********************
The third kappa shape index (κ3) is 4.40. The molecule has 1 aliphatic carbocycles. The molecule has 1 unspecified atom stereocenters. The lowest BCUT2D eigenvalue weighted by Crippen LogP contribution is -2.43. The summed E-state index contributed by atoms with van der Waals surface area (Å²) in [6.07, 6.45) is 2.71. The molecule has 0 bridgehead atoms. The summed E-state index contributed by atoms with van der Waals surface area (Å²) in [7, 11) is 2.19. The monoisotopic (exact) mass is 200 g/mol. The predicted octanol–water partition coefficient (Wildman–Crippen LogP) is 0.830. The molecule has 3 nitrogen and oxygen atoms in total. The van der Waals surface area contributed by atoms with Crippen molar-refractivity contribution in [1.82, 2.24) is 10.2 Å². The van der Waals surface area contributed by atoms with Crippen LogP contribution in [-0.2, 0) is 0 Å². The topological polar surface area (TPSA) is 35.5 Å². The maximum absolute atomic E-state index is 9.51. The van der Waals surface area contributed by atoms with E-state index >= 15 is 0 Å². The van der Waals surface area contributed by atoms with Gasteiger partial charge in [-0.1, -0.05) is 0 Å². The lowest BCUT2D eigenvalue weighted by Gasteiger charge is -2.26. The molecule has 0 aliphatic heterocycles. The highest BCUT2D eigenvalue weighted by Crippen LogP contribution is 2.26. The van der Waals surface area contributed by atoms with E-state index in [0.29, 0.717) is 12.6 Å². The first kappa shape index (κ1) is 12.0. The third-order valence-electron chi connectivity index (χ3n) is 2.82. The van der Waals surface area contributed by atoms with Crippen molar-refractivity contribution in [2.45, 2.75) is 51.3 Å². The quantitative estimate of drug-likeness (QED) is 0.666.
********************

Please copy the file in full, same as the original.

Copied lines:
The third kappa shape index (κ3) is 4.40. The molecule has 1 aliphatic carbocycles. The molecule has 1 unspecified atom stereocenters. The lowest BCUT2D eigenvalue weighted by Crippen LogP contribution is -2.43. The summed E-state index contributed by atoms with van der Waals surface area (Å²) in [6.07, 6.45) is 2.71. The molecule has 0 bridgehead atoms. The summed E-state index contributed by atoms with van der Waals surface area (Å²) in [7, 11) is 2.19. The monoisotopic (exact) mass is 200 g/mol. The predicted octanol–water partition coefficient (Wildman–Crippen LogP) is 0.830. The molecule has 3 nitrogen and oxygen atoms in total. The van der Waals surface area contributed by atoms with Crippen molar-refractivity contribution in [1.82, 2.24) is 10.2 Å². The van der Waals surface area contributed by atoms with Crippen LogP contribution in [-0.2, 0) is 0 Å². The topological polar surface area (TPSA) is 35.5 Å². The maximum absolute atomic E-state index is 9.51. The van der Waals surface area contributed by atoms with E-state index >= 15 is 0 Å². The van der Waals surface area contributed by atoms with Gasteiger partial charge in [-0.1, -0.05) is 0 Å². The lowest BCUT2D eigenvalue weighted by Gasteiger charge is -2.26. The molecule has 0 aliphatic heterocycles. The highest BCUT2D eigenvalue weighted by Crippen LogP contribution is 2.26. The van der Waals surface area contributed by atoms with E-state index in [0.29, 0.717) is 12.6 Å². The first kappa shape index (κ1) is 12.0. The third-order valence-electron chi connectivity index (χ3n) is 2.82. The van der Waals surface area contributed by atoms with Crippen molar-refractivity contribution in [2.45, 2.75) is 51.3 Å². The quantitative estimate of drug-likeness (QED) is 0.666.